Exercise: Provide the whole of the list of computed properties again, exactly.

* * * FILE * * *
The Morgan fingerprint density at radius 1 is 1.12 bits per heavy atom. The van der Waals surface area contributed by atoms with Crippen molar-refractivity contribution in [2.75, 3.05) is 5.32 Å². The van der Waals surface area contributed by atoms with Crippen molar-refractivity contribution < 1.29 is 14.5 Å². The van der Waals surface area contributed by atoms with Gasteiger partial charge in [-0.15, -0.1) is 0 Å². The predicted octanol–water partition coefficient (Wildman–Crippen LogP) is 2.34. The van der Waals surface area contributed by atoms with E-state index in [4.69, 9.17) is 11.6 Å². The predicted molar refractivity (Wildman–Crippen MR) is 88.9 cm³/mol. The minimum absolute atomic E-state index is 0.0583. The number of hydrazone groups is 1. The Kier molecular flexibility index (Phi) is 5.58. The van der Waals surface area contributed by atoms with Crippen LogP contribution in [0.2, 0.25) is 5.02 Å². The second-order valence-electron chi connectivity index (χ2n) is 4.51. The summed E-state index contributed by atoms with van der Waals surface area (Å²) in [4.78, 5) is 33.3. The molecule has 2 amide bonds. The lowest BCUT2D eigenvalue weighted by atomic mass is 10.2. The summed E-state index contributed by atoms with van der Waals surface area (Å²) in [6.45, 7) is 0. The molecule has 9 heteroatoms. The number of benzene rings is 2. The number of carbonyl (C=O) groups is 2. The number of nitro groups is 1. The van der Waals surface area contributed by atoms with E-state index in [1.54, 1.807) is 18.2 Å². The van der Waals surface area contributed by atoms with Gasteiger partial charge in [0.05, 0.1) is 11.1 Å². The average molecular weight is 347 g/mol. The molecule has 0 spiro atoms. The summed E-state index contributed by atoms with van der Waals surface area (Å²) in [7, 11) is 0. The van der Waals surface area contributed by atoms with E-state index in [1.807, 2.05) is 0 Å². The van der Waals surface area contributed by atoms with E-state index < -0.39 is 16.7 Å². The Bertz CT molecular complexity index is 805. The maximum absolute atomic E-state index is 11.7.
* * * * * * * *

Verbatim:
The Morgan fingerprint density at radius 1 is 1.12 bits per heavy atom. The van der Waals surface area contributed by atoms with Crippen molar-refractivity contribution in [2.75, 3.05) is 5.32 Å². The van der Waals surface area contributed by atoms with Crippen molar-refractivity contribution < 1.29 is 14.5 Å². The van der Waals surface area contributed by atoms with Gasteiger partial charge in [-0.15, -0.1) is 0 Å². The predicted octanol–water partition coefficient (Wildman–Crippen LogP) is 2.34. The van der Waals surface area contributed by atoms with E-state index in [4.69, 9.17) is 11.6 Å². The predicted molar refractivity (Wildman–Crippen MR) is 88.9 cm³/mol. The minimum absolute atomic E-state index is 0.0583. The number of hydrazone groups is 1. The Kier molecular flexibility index (Phi) is 5.58. The van der Waals surface area contributed by atoms with Crippen LogP contribution in [0.2, 0.25) is 5.02 Å². The second-order valence-electron chi connectivity index (χ2n) is 4.51. The summed E-state index contributed by atoms with van der Waals surface area (Å²) in [4.78, 5) is 33.3. The molecule has 2 amide bonds. The lowest BCUT2D eigenvalue weighted by atomic mass is 10.2. The summed E-state index contributed by atoms with van der Waals surface area (Å²) in [6.45, 7) is 0. The molecule has 9 heteroatoms. The number of benzene rings is 2. The number of carbonyl (C=O) groups is 2. The number of nitro groups is 1. The van der Waals surface area contributed by atoms with E-state index in [1.54, 1.807) is 18.2 Å². The van der Waals surface area contributed by atoms with Gasteiger partial charge in [0.05, 0.1) is 11.1 Å². The average molecular weight is 347 g/mol. The molecule has 0 spiro atoms. The summed E-state index contributed by atoms with van der Waals surface area (Å²) in [7, 11) is 0. The van der Waals surface area contributed by atoms with E-state index in [1.807, 2.05) is 0 Å². The van der Waals surface area contributed by atoms with E-state index < -0.39 is 16.7 Å². The Bertz CT molecular complexity index is 805. The maximum absolute atomic E-state index is 11.7.